The Associated Press (AP), one of the United States’ leading news services, is reportedly receiving funding from numerous left-wing foundations, according to a report by the Washington Free Beacon.
Among the contributors is The Ida B. Wells Society, co-founded by Nikole Hannah-Jones, author of the “1619 Project.” The society has partnered with Steven Spielberg’s Hearthland Foundation to promote “more inclusive storytelling” at the AP.
This influx of funding from politically active groups may challenge the AP’s ability to deflect allegations of political bias. Last year, media bias tracking group AllSides altered its rating for the AP from “center” to “leans left,” citing increased “word choice bias” and “bias by omission of views” in its coverage.
The AP has also received funding from nonprofits to cover race and climate change issues. For instance, the Jonathan Logan Family Foundation bankrolls the AP’s “democracy journalism initiative,” which focuses on the intersection of race and voting. This foundation also supports Stacey Abrams’s New Georgia Project and left-wing activist group Take Back the Court.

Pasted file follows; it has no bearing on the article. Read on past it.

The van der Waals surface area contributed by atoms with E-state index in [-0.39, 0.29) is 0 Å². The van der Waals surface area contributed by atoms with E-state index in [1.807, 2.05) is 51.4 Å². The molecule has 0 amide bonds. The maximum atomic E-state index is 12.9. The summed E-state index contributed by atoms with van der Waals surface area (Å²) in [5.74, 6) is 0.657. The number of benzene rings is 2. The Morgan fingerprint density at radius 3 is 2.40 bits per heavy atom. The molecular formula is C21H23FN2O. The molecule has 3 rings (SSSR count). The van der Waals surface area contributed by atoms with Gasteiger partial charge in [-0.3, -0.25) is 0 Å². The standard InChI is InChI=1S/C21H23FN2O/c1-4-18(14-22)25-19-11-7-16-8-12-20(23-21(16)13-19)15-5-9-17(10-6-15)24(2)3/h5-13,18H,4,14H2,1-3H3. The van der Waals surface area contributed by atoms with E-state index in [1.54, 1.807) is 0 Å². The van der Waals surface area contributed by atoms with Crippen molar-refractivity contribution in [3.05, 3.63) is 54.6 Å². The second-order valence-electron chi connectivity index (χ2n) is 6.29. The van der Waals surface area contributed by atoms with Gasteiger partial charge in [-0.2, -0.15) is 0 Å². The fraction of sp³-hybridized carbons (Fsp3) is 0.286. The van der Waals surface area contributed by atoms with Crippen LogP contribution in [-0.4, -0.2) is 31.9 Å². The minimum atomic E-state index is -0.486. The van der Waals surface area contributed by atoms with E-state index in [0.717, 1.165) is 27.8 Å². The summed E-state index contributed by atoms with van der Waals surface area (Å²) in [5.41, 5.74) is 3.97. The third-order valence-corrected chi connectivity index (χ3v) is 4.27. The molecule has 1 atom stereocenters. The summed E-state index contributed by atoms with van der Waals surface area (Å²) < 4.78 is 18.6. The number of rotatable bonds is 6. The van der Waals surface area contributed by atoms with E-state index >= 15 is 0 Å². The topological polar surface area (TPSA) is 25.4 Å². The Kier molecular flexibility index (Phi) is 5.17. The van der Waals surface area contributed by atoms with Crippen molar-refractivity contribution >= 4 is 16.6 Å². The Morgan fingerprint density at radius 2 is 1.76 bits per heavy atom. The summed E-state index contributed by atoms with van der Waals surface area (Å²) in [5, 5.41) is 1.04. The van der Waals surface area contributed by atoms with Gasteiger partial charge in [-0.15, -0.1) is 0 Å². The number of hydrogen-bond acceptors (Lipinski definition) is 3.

Despite revenue from subscriptions, the AP relies on donors to subsidize coverage of divisive political topics. The Charles Stewart Mott Foundation donated $500,000 in 2022 to the AP’s “democracy journalism initiative.” Similarly, the William and Flora Hewlett Foundation contributed $2.5 million to the AP’s climate and education reporting verticals and provided an additional $400,000 to its democracy journalism initiative.
The Rockefeller Foundation awarded the AP $750,000 in 2021 for a climate change initiative aimed at increasing reporting on renewable electricity in underserved communities worldwide. The Outrider Foundation donated to help the AP enhance its coverage of climate change and nuclear weapons.
The Public Welfare Foundation granted the AP $200,000 this year for investigative reporting on crime issues. The foundation supports organizations advocating for reduced penalties for various crimes in Washington, D.C.
Nicole Meir, a spokeswoman for the AP, insisted that the organization maintains complete control over content produced through its philanthropic partnerships and that no funder has any influence over AP journalism. However, the extent of funding from left-leaning foundations raises questions about potential bias in the AP’s reporting.